More than 38,000 runners hit the streets of Addis Ababa for the Great Ethiopian Run, Africa's biggest race. Photograph: Dan Vernon
I am standing at the start line of the Great Ethiopian Run: not only the biggest race in Africa but one of the continent's biggest talent-spotting contests. Officially there are 38,000 of us, all in yellow-and-green race T-shirts, jostling and shoving and staring down a line of police with batons. But hundreds of others have sneaked into line, with home-brewed kit, swelling the numbers still further. A marshal warns me, "Don't try to get in front when they start – you'll be trampled!", then there's the blast of a horn, a rising crackle of noise, and the police cordon sprints for safety. Ahead of me two men lose their shoes in the tumult – and don't return – and I wonder: what the hell have I let myself in for?
For others, however, this 10km race around the hills of Addis Ababa, at an altitude of 2,300 metres, offers the chance to follow in the footsteps of the great Ethiopian runners: Abebe Bikila, who won the 1960 Olympic marathon in Rome running barefoot; the revered Haile Gebrselassie, 10,000m gold medallist at the Atlanta and Sydney Olympics; and the current 5km and 10km world record holder Kenenisa Bekele. Previous winners in the race's 13-year history have gone on to win major marathons and Olympic medals. The race – which is shown live on Ethiopian TV – is not just a showcase for runners, but for the country, too.
That it takes place at all is down to Gebrselassie, who many see as a future president of Ethiopia. Invited by Brendan Foster, the founder of the Great North Run, to come over to Newcastle, Haile responded: "Why don't you help me to start a Great Ethiopian Run?" So Foster did.
"The whole country is running," says Gebrselassie, offering Ethopian coffee so strong you suspect it partly explains the speed of the country's athletes. "We try to rise up the people to do something. Sport has just one language, and when you encourage people through sport you encourage every sector, whatever their job. One religion, one culture, one language – and that is running."
But caffeine-fuelled beverages aside, why are Ethiopian distance runners so good? "It's because of opportunities here," says Gebrselassie, who spends the days before the race patiently smiling, chatting and posing for photographs. "Plus the lifestyle: the kids walk to school – no, they run! – every day. I ran six miles every day to school and back so my training started when I was three or four." Unsurprisingly, the Great Ethiopian Run even has a race for the under fives.
Though there are a few international runners – a team from Norway and a speedy gang from Birmingham – the race at elite level is tough for most foreigners because of that altitude. While your legs feel good to go, your lungs wheeze and moan in protest. It's like someone has strapped an iron band around your chest and compressed it.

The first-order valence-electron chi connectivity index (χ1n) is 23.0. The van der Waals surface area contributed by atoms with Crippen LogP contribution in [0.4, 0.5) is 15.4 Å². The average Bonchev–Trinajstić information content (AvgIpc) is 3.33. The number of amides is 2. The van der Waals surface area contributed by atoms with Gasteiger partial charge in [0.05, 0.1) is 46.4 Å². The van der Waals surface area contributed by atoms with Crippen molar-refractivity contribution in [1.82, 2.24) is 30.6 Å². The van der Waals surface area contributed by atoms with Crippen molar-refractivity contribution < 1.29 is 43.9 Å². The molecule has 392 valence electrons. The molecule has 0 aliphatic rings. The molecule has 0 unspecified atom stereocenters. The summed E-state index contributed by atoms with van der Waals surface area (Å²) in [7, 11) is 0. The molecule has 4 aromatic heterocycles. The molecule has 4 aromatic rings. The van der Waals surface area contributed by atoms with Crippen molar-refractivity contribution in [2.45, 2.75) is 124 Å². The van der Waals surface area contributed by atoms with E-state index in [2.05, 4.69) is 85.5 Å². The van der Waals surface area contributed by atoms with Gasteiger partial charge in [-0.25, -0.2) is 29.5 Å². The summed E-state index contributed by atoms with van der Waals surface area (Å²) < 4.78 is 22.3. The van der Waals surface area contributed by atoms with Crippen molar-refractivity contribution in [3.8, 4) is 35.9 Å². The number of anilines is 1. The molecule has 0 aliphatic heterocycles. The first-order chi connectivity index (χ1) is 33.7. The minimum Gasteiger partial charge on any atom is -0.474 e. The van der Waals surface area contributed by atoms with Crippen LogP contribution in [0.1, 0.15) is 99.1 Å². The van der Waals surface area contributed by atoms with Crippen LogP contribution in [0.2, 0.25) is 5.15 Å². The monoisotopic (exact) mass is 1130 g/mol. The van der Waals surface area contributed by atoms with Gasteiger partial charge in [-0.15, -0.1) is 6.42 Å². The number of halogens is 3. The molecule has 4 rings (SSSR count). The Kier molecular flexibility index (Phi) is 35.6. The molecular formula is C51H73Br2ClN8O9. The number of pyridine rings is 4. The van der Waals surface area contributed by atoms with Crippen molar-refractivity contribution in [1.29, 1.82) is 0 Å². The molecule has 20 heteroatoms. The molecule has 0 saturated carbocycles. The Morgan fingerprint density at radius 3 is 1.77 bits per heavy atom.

My first experience of this comes on a track built by Bekele high in the mountains. Bekele himself has come to train, and we jog very slowly with him. At least, my GPS watch says it's slow – my lungs appear to think I've just finished a sub-four-minute mile. This is why athletes train at altitude – and why those born at it have an advantage – the body adapts to the relative lack of oxygen. But not, of course, on day one. And not when you are trying not to wheeze too loudly behind a multiple Olympic gold medallist.
Runners sing and chant en route. Photograph: Dan Vernon
After warming up, we follow Bekele into the woods where he and many other elite athletes train. He slips away in a matter of seconds, leaving us to puff and tootle around a few miles of hyena territory. "That's OK, they only come out at night," says a cheery runner. "Just don't be last!"
But by race day, either I've adapted slightly or the adrenaline has kicked in. Once I summon the courage to get out of the sidelines and into the sea of runners, I'm away. The first few kilometres are very slow, because of the sheer press of people, many of whom are too interested in talking, showing off and having fun to care what time they finish in, but the atmosphere is incredible. There are spontaneous outbreaks of loud joyous songs and chanting. Others dance and shout. I can't stop smiling.
The noise quietens – though only very slightly – as those hills kick in. I'm surrounded by friendly, chatty people, though the man who wants to talk to me about my impressions of Ethiopia probably shouldn't have chosen an uphill stretch to do it. Where some races have hi-tech drizzle showers to cool you off, this one has a full-on garden hose. Most people stop to dance in its makeshift shower.
Way, way, too soon (something I have never thought in a race before, and suspect never will again) the 9km marker is in sight and it's just the home stretch. The men's winner, Atsedu Tsegay, finished a long time ago and is about to be presented with his trophy by Gebrselassie.
My finish time is six minutes slower than my personal best, but that's irrelevant: this is the craziest race I've ever done and one of the best experiences of my life. As Haile eloquently puts it: "The best way to get rid of all stress and everything is to sweat a bit. It's a kind of treatment." And one that I would happily sign up to again.